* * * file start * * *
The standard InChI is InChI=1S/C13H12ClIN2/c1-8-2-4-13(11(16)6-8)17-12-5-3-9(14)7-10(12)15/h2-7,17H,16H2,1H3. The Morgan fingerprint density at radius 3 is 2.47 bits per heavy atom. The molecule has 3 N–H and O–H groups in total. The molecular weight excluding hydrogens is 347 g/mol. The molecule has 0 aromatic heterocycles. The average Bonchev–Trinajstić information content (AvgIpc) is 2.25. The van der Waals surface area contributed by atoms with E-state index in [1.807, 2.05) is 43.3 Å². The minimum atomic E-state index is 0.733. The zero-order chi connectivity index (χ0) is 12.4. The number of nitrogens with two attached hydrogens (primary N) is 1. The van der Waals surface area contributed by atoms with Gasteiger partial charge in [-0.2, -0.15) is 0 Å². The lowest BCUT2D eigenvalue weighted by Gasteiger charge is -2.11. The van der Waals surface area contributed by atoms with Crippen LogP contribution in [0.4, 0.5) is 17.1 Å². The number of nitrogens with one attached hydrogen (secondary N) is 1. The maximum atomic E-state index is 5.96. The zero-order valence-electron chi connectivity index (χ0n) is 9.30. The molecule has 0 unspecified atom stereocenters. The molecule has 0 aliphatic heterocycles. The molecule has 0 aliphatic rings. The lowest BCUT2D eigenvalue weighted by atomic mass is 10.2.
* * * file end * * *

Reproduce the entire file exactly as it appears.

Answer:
The standard InChI is InChI=1S/C13H12ClIN2/c1-8-2-4-13(11(16)6-8)17-12-5-3-9(14)7-10(12)15/h2-7,17H,16H2,1H3. The Morgan fingerprint density at radius 3 is 2.47 bits per heavy atom. The molecule has 3 N–H and O–H groups in total. The molecular weight excluding hydrogens is 347 g/mol. The molecule has 0 aromatic heterocycles. The average Bonchev–Trinajstić information content (AvgIpc) is 2.25. The van der Waals surface area contributed by atoms with E-state index in [1.807, 2.05) is 43.3 Å². The minimum atomic E-state index is 0.733. The zero-order chi connectivity index (χ0) is 12.4. The number of nitrogens with two attached hydrogens (primary N) is 1. The van der Waals surface area contributed by atoms with Gasteiger partial charge in [-0.2, -0.15) is 0 Å². The lowest BCUT2D eigenvalue weighted by Gasteiger charge is -2.11. The van der Waals surface area contributed by atoms with Crippen LogP contribution in [0.4, 0.5) is 17.1 Å². The number of nitrogens with one attached hydrogen (secondary N) is 1. The maximum atomic E-state index is 5.96. The zero-order valence-electron chi connectivity index (χ0n) is 9.30. The molecule has 0 unspecified atom stereocenters. The molecule has 0 aliphatic heterocycles. The molecule has 0 aliphatic rings. The lowest BCUT2D eigenvalue weighted by atomic mass is 10.2.